MAKING NEW YEAR’S RESOLUTIONS
New Year’s resolutions aren’t just for adults—kids can make them too. Pediatrician Dr. Cindy Gellner says by helping children make and keep resolutions, parents can teach their children important values such as commitment. Dr. Gellner has some tips for helping your children choose a resolution or two, and how best to hold them to it.
Listen to the full story here or read the transcript below:
Dr. Gellner: We all make them and we all break them. New Years resolutions, they’re not just for adults. Your kids can make them, too.
Announcer: Keep your kids healthy and happy. You are now entering The Healthy Kid Zone with Dr. Cindy Gellner on The Scope.
Dr. Gellner: New Years is a traditional time to celebrate new beginnings, and kids as young as seven are old enough to think about making their own resolutions. They’re beginning to be mindful and figure out how they can be the best kid they can be. As parents it’s important to practice what we preach. By helping your kids make and keep resolutions you might stick to your own better. Also, you may want to do a family resolution such as to eat healthier. That will also help when they whine about no junk food in the house. You can remind them about the resolution. But remember, you need to stick to it, too.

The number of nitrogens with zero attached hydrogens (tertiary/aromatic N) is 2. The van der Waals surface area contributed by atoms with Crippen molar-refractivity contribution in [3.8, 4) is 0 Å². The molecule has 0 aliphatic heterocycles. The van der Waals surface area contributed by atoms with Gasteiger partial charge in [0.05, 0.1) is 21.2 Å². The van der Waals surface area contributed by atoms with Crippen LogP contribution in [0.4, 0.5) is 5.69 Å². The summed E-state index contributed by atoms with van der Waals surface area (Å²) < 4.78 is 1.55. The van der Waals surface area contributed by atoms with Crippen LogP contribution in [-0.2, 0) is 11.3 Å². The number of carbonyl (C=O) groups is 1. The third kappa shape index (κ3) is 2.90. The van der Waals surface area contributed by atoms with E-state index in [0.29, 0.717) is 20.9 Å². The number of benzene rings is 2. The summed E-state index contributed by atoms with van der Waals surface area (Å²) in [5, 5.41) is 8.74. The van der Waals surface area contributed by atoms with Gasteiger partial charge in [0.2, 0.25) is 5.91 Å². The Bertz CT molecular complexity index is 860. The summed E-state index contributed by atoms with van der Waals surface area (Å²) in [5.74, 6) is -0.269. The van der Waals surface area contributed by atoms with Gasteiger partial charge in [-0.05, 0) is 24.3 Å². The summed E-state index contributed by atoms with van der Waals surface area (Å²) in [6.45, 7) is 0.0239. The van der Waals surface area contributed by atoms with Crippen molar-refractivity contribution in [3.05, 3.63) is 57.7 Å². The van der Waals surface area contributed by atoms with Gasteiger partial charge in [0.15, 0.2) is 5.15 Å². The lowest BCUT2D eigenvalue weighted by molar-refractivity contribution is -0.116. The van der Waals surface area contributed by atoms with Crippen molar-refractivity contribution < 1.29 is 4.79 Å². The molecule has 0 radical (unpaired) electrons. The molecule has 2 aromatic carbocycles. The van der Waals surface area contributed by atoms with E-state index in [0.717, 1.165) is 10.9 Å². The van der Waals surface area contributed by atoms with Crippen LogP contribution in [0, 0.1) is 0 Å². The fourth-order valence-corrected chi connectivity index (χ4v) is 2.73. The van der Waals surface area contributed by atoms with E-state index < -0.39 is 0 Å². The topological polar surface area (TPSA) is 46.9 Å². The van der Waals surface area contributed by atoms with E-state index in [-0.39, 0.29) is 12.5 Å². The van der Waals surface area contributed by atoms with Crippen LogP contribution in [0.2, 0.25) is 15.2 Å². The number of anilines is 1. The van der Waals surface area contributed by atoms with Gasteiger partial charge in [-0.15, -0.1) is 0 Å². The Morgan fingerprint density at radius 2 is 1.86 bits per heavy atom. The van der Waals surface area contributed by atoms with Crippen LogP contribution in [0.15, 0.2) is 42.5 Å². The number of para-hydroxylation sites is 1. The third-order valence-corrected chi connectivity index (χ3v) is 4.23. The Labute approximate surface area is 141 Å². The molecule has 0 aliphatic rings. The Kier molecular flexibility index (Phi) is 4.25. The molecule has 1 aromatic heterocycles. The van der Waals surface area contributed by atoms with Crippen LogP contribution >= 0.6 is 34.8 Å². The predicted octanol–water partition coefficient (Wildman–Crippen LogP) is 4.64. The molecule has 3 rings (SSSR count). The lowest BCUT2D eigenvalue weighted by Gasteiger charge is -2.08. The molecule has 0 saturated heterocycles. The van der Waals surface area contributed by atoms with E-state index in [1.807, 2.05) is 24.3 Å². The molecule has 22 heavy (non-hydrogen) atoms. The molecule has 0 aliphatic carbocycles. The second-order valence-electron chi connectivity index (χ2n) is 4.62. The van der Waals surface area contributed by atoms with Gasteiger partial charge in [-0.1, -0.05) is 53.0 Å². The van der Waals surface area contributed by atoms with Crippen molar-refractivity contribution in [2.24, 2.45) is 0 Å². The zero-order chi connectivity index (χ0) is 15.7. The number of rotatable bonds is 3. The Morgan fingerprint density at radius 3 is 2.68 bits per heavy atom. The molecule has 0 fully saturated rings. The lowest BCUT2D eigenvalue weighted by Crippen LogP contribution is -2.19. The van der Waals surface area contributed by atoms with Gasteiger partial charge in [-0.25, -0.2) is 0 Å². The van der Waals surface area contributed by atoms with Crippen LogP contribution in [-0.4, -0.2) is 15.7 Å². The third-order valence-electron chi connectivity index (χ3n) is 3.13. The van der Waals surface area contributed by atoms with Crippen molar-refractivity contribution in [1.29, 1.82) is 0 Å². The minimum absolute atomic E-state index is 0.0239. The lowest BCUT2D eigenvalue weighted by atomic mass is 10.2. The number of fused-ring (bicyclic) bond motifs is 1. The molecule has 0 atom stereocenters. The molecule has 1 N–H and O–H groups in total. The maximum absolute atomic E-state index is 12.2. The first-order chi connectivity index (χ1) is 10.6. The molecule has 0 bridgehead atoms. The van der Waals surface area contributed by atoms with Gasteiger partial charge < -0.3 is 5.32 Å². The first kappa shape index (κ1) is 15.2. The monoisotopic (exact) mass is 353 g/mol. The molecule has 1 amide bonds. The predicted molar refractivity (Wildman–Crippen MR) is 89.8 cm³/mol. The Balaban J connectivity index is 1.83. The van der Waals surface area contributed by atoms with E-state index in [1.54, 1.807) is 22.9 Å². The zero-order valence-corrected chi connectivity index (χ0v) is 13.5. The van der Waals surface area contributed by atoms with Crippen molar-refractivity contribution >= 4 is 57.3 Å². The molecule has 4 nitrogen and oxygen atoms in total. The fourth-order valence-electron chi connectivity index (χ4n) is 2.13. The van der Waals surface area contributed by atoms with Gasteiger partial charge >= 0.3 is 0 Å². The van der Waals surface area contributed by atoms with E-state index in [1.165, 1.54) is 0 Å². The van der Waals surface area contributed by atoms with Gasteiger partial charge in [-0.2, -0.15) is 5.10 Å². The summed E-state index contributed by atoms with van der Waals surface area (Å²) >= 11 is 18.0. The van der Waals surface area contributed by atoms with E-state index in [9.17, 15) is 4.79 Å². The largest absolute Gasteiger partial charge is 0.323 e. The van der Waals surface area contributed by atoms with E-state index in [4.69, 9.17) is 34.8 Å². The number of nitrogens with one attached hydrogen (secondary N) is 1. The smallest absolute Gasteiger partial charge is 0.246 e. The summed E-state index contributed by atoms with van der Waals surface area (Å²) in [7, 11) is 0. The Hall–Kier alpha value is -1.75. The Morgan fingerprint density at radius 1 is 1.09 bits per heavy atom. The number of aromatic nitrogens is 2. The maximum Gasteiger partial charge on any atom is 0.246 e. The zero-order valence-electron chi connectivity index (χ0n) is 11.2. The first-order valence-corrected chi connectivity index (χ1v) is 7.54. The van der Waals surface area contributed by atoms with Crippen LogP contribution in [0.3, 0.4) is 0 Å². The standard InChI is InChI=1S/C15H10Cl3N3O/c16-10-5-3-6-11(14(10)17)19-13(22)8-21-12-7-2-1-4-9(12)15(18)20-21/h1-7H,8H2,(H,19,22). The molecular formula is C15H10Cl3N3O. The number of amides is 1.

You can make the resolution fun. Don’t tell them they have to do it in a preachy way because that will turn them off for sure. Start reminding your child of the things they couldn’t do at the beginning of the previous year that they are able to do now. Then have them use the same thought process to think of something they really want to do in the coming year.
You can suggest resolutions but don’t make them for your child. Help them with ideas but let them take ownership of their own goals. Be sure they don’t come up with a long list of resolutions. Stick to, like, two or three, and be sure the goals are specific and doable. Something like I will behave, it’s too general and will be out the window in no time. Try something like, I will behave and go to bed the first time I’m asked to. See? Much more specific.
Finally, follow up periodically with your child about how they’re doing on their resolution, but don’t nag them. Slip ups happen for kids just like they do for adults. The most important rule for your child is to get back on track and for you as the parent is to continue to encourage them.
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